The Lord of the Rings: The Two Towers
8 months ago via Flixster
½

The second part of The Lord Of The Rings trilogy sees the fellowship part company. Frodo and Sam encounter Gollum, cleverly presented as a kind of wretched schizophrenic drug addict which makes for a much more interesting character dynamic than the "You're my best friend Sam! "I love you Mr. Frodo!" of the first film. Meanwhile Pippin and Merry escape their captors and persuade the forest dwelling Ent to join the fight in a rather ham-fisted eco analogy. And finally Aragorn, Legolas and Gimli whose camaraderie is developed find new allies in Rohan and rejoin Gandalf to defend the fortress of Helm's Deep in a quite spectacular and monumental battle sequence. Although The Two Towers is as long as The Fellowship Of The Ring, the intertwining story threads, all told in parallel complete with a liberal dose of action make for much better pacing. I still have a problem with stories reliant on magic because if characters can come back to life for no reason other than it's convenient to the plot or can just say "Abracadabra" and make danger, and therefore suspense, disappear makes for little in the way of narrative logic. I also felt that Saruman got far too little screen time which left a focal villain lacking, but in this film Jackson has made a fantasy film I not only endured, but enjoyed.

The Forbidden Kingdom
2 years ago via Flixster
½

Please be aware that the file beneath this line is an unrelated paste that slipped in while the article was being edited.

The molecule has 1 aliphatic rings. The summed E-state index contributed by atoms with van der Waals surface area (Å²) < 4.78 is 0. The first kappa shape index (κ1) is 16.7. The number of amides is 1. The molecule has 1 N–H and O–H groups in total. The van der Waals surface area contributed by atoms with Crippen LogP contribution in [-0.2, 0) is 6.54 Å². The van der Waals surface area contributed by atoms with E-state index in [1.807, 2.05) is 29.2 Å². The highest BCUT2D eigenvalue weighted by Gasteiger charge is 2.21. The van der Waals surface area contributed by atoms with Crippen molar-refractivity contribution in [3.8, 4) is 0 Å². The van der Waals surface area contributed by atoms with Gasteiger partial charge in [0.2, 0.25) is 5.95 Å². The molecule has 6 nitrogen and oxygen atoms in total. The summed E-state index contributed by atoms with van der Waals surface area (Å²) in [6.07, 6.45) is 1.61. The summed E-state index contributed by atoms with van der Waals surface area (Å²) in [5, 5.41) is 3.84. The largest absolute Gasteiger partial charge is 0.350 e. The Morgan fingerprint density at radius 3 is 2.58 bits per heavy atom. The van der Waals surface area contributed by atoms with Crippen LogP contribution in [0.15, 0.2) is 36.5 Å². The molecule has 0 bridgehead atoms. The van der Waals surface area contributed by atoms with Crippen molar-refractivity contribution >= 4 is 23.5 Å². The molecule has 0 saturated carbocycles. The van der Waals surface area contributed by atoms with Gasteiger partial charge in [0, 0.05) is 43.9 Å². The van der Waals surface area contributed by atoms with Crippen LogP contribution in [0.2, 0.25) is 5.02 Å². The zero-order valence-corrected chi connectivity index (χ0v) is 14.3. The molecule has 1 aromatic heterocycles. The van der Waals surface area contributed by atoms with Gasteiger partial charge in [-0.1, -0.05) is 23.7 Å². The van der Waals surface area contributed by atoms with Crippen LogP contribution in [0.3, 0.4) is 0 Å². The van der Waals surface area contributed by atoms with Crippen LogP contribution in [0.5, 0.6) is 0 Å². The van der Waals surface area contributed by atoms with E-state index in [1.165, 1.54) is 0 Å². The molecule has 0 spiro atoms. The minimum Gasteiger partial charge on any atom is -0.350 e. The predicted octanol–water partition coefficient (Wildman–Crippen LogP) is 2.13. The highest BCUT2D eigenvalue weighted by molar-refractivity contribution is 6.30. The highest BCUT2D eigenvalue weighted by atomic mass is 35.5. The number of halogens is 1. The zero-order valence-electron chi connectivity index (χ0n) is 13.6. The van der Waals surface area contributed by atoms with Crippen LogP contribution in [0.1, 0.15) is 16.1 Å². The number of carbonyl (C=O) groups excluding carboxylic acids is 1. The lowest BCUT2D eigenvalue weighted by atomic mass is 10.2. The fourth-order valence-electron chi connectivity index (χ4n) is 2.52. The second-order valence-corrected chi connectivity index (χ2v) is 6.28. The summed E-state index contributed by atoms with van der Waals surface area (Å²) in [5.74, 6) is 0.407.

An American kung fu movie geek is entrusted with an ancient staff which transports him to a magical world where the mystical kung fu characters of his movies are real. The Forbidden Kingdom is a throwback to the wish fulfilment fantasies of the 1980s, sharing a lot in common with the likes of The Karate Kid, Big Trouble In Little China and even Indiana Jones. Making the hero of the film an American will no doubt irritate many and he is certainly the least interesting character in the film, but he is for the most part a figure of fun in the same way as Jack Burton was in Big Trouble. Jet Li strikes up a great buddy partnership with Jackie Chan who revives his Drunken Master routine, and their face off is impressive as you'd expect. And having grown up on cheesy 70s TV show Monkey, I'd have to say that he makes a brilliant Monkey King; I'd go as far as to say that I'd love to see a film version with him in the role. I would have to say that it is inevitably very formulaic and Yefei Liu's superfluous character only seems to be there to make sure that there's an even distribution of hotties. As a whole it's a funny, exciting family friendly fantasy with a knockabout charm that is clearly pandering to the Pirates Of The Shaolin crowd. But it works. Corny in an almost pleasing way and probably the best thing Jackie Chan has done since he first started bending over for the Hollywood buck, hating this film for the "homogenization of Chinese culture" is basically like calling Mr. Miyagi an evil traitorous sell out. Completely missing the point.